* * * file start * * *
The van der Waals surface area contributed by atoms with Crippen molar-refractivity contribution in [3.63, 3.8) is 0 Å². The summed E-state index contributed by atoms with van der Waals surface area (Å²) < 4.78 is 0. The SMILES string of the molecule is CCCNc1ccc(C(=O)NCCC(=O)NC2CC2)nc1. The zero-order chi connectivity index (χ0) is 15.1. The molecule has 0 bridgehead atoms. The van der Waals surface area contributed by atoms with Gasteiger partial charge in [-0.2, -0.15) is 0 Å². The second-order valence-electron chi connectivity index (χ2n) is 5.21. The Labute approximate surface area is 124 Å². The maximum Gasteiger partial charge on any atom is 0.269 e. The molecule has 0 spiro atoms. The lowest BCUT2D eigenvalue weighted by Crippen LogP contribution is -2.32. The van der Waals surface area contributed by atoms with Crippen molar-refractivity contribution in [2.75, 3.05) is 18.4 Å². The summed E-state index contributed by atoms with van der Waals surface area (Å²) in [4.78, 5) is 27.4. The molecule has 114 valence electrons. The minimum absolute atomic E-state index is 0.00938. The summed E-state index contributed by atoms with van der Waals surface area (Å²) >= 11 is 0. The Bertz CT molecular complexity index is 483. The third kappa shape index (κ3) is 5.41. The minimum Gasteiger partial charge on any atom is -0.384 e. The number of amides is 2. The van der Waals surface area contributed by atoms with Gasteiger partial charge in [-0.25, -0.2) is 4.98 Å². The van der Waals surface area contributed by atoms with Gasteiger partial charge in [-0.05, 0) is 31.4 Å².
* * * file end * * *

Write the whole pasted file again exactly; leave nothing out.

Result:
The van der Waals surface area contributed by atoms with Crippen molar-refractivity contribution in [3.63, 3.8) is 0 Å². The summed E-state index contributed by atoms with van der Waals surface area (Å²) < 4.78 is 0. The SMILES string of the molecule is CCCNc1ccc(C(=O)NCCC(=O)NC2CC2)nc1. The zero-order chi connectivity index (χ0) is 15.1. The molecule has 0 bridgehead atoms. The van der Waals surface area contributed by atoms with Gasteiger partial charge in [-0.2, -0.15) is 0 Å². The second-order valence-electron chi connectivity index (χ2n) is 5.21. The Labute approximate surface area is 124 Å². The maximum Gasteiger partial charge on any atom is 0.269 e. The molecule has 0 spiro atoms. The lowest BCUT2D eigenvalue weighted by Crippen LogP contribution is -2.32. The van der Waals surface area contributed by atoms with Crippen molar-refractivity contribution in [2.75, 3.05) is 18.4 Å². The summed E-state index contributed by atoms with van der Waals surface area (Å²) in [4.78, 5) is 27.4. The molecule has 114 valence electrons. The minimum absolute atomic E-state index is 0.00938. The summed E-state index contributed by atoms with van der Waals surface area (Å²) >= 11 is 0. The Bertz CT molecular complexity index is 483. The third kappa shape index (κ3) is 5.41. The minimum Gasteiger partial charge on any atom is -0.384 e. The number of amides is 2. The van der Waals surface area contributed by atoms with Gasteiger partial charge in [-0.25, -0.2) is 4.98 Å². The van der Waals surface area contributed by atoms with Gasteiger partial charge in [-0.05, 0) is 31.4 Å².